Support Grows for Disabled Job Seekers
There are 22 million working-age Americans with disabilities who have come of age under the Americans With Disabilities Act -- passed 16 years ago this month -- which helps to prevent job discrimination against qualified disabled individuals. But only 38% of the nation's working-age disabled have a job, compared with 78% of able-bodied people.
Over the past few years, companies have begun taking bigger steps to bring more of the disabled into the professional work force. The latest effort is partly due to the efforts of Rich Donovan, a former Merrill Lynch trader who has cerebral palsy, a disability that limits his speech and movement.
Mr. Donovan recalls the resistance he met from many recruiters who weren't sure he was nimble enough to perform the physical aspects of a busy trader's job. Even his mentors at Columbia University's business school tried to talk him out of it, saying he'd make a "fine risk manager." He was hired at Merrill and quickly hatched a plan to get more disabled people hired at the firm.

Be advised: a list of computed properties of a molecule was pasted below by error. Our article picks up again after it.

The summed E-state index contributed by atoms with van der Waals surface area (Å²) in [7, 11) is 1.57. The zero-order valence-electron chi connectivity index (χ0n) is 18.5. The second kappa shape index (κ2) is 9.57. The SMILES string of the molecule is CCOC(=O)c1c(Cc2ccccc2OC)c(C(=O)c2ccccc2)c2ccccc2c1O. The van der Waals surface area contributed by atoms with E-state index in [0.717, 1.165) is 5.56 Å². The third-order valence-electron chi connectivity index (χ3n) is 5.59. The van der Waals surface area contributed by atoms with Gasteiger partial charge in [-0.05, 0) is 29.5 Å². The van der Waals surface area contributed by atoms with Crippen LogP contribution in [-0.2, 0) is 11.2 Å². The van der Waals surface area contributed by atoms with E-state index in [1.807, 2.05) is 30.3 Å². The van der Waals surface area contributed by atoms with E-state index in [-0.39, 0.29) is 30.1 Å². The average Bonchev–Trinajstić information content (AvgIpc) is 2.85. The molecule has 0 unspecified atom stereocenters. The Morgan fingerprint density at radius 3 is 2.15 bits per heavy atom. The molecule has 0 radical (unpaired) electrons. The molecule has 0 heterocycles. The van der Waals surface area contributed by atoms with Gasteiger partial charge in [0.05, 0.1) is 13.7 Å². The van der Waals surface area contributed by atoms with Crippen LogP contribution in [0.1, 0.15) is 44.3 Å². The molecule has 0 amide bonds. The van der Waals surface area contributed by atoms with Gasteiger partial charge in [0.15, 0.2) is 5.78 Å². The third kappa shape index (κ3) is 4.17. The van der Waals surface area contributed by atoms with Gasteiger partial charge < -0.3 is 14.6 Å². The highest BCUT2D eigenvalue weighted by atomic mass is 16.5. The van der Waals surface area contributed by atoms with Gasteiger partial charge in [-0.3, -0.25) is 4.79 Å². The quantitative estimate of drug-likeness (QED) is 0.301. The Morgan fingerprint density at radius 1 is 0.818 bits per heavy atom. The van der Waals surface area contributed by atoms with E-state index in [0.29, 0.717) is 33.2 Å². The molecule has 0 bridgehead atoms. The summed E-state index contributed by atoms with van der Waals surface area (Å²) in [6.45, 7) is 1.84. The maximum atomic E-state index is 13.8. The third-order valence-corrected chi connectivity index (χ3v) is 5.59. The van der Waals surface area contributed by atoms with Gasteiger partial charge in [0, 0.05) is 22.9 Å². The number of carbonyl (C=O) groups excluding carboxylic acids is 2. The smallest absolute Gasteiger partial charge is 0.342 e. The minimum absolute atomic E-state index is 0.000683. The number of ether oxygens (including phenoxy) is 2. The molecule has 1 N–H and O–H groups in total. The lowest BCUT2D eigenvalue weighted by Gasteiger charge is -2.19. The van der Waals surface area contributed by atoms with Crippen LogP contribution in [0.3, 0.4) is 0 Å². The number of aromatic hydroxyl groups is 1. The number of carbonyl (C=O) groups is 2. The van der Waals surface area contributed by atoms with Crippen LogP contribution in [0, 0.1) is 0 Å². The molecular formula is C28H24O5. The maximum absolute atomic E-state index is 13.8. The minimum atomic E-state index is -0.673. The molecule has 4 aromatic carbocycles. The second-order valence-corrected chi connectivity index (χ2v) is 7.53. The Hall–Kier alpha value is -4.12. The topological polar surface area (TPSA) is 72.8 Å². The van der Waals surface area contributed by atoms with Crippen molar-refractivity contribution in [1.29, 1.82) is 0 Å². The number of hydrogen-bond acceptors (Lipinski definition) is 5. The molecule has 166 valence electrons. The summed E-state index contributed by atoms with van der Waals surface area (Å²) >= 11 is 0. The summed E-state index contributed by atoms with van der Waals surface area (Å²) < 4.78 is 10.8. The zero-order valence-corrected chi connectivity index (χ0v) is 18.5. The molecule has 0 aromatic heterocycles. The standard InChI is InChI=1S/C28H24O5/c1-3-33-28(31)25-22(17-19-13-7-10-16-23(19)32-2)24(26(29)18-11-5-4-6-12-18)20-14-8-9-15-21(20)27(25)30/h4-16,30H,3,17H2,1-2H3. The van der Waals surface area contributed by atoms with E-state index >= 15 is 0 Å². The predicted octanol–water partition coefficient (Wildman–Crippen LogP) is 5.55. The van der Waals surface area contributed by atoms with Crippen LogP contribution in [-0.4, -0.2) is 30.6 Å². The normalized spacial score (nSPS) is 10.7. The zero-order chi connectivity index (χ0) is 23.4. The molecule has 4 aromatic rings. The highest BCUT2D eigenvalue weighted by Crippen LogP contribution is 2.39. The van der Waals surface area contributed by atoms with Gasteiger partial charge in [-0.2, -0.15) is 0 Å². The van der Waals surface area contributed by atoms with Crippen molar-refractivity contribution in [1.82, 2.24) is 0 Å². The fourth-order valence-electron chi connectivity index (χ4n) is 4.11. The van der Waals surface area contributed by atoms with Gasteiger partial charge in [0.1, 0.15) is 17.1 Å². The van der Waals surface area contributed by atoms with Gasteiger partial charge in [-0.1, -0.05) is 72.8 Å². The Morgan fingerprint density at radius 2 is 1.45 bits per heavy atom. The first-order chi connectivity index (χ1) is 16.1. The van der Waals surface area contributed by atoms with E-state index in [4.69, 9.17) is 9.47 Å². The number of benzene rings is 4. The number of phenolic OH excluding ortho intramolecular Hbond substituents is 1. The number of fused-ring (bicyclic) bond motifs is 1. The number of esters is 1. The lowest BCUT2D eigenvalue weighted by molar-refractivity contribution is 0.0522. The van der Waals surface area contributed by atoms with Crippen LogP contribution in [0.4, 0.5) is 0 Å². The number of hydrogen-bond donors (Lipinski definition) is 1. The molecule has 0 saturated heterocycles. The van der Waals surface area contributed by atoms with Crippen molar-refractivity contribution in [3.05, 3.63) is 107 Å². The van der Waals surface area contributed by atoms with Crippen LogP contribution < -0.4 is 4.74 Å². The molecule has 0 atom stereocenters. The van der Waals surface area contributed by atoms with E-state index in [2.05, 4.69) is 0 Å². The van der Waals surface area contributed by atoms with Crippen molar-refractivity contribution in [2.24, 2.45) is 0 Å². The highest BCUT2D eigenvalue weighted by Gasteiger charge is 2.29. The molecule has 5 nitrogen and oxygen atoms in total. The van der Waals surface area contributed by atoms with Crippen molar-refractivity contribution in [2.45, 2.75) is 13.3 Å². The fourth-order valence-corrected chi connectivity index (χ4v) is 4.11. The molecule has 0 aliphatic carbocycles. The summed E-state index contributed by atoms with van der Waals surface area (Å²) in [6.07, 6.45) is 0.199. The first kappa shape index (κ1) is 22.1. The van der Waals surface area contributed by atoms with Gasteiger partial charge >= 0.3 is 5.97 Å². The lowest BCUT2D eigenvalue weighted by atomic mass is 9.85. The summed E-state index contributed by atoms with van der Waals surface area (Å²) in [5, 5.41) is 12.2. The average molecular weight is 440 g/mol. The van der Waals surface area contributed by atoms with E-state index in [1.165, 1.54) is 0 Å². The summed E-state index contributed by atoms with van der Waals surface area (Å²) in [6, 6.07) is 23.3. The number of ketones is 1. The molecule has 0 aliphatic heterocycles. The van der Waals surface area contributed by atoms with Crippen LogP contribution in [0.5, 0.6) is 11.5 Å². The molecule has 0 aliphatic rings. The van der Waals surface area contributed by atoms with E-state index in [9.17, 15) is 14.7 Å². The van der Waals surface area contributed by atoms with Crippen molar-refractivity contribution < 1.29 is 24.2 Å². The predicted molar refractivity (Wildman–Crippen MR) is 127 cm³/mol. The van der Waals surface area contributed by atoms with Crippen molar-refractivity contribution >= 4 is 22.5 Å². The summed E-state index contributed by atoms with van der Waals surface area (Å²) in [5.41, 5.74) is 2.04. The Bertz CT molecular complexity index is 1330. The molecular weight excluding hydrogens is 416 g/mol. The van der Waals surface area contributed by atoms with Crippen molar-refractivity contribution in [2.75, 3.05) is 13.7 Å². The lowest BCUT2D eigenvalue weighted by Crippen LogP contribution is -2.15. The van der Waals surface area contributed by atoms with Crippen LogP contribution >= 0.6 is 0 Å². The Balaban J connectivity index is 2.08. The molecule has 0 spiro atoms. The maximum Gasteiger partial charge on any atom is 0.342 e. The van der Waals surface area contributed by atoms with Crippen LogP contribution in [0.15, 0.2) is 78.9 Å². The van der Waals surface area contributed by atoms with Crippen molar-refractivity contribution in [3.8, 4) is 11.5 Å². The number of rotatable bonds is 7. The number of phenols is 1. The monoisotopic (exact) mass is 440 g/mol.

Mr. Donovan's idea was based on the premise that corporate America should recruit and give qualified people with disabilities the same sort of opportunities that his firm -- and most big companies -- already had in place for minorities and women. Merrill agreed to give it a try, and in 2006 Mr. Donovan founded LimeConnect, with the company as its first partner. Today, the organization matches disabled college-level and professional candidates through private recruiting efforts led by its four major partners: Merrill, Goldman Sachs, PepsiCo and Google. Last fall, Lime helped its partners source more than 300 disabled internship candidates from two dozen universities, including Harvard, M.I.T., Princeton and Georgetown. In May, Lime invited 60 candidates for job interviews in New York; at least a dozen have been invited back for further interviews.